Archaic English
Thread poster: bellamoore1225
Jun 2, 2006

I am a bridesmaid in charge of sending out save the date cards for a bridal shower (a lot of guests live out-of-state). The shower has a medieval theme so we are attempting to make the wording on the save the date card in somewhat easy medieval type wording.

If anyone could give some suggestions, it would be much appreciated. Is it more appropriate to say the fair maiden lady Kimberley and drop the last name. Here is what I have so far.

Hear ye! Hear ye!
Let it be known throughout the land

The fair maiden Kimberley Harwood
has found her man

We ask thy help to pass the time
And shorten thy wait
A shower is planned
So save the date.

The traditional shower of the maiden will be held on Saturday, the Twenty Sixth day of August in the year of our Lord Two Thousand and Six

Hosted By: The Bridal Party

Feasting and Merriment will be had by all

The honor of thy presence will be hereby
humbly requested in a future invitation

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Jack Doughty  Identity Verified
United Kingdom
Local time: 20:59
Member (2000)
Russian to English
+ ...
Drop the surname Jun 4, 2006

I'd just say the fair maiden (or maid) Kimberley.

I don't think your should say "hereby" and "in a future invitaton".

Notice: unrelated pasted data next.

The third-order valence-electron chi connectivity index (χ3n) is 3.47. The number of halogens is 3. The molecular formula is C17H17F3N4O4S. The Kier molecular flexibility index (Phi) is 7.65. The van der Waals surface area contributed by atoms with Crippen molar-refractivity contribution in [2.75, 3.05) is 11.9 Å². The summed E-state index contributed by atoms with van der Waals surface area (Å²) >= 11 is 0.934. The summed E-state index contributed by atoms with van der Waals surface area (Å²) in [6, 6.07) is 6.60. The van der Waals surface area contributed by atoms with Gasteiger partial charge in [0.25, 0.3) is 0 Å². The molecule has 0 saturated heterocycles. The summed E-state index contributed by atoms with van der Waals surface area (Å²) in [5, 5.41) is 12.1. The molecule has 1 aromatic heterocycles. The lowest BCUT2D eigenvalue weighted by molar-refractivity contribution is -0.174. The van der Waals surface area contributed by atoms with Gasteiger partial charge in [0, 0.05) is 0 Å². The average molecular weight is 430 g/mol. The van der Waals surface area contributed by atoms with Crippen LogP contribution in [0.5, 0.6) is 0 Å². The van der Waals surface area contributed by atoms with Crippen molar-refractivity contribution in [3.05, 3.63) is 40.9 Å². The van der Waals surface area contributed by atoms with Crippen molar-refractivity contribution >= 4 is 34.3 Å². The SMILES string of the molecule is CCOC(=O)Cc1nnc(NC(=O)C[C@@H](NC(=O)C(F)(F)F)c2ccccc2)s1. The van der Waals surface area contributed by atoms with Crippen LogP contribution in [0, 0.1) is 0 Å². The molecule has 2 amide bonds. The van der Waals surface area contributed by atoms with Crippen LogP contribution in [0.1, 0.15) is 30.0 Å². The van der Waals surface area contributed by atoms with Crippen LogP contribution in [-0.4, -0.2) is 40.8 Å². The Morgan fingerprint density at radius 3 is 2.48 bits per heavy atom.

"Hereby" would mean "by means of this letter".

It looks a pretty good effort at archaic English to me. Of course, it isn't actually medieval English, as in the works of Geoffrey Chaucer, for example, but if it were, no-one would understand it.

[Edited at 2006-06-04 10:50]

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John Farebrother  Identity Verified
United Kingdom
French to English
+ ...
archaic Jun 4, 2006

I would say 'ye' instead of 'thou', as the latter is singular
also 'shall' instead of 'will'

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HRiley  Identity Verified
Local time: 21:59
Spanish to English
+ ...
thy/thou is ok Jun 7, 2006

I think thy/thou is OK - if you are addressing the recipient of the card then it would be OK to use the singular form. (If you are addressing more than one person in the card then obviously the plural form would be better.)

You could change has to hath, which is the old 3rd person singular form.

The line which says "Hosted by: the Bridal Party" strikes me as rather modern, though I'm not sure why. Perhaps it's the colon?

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Archaic English

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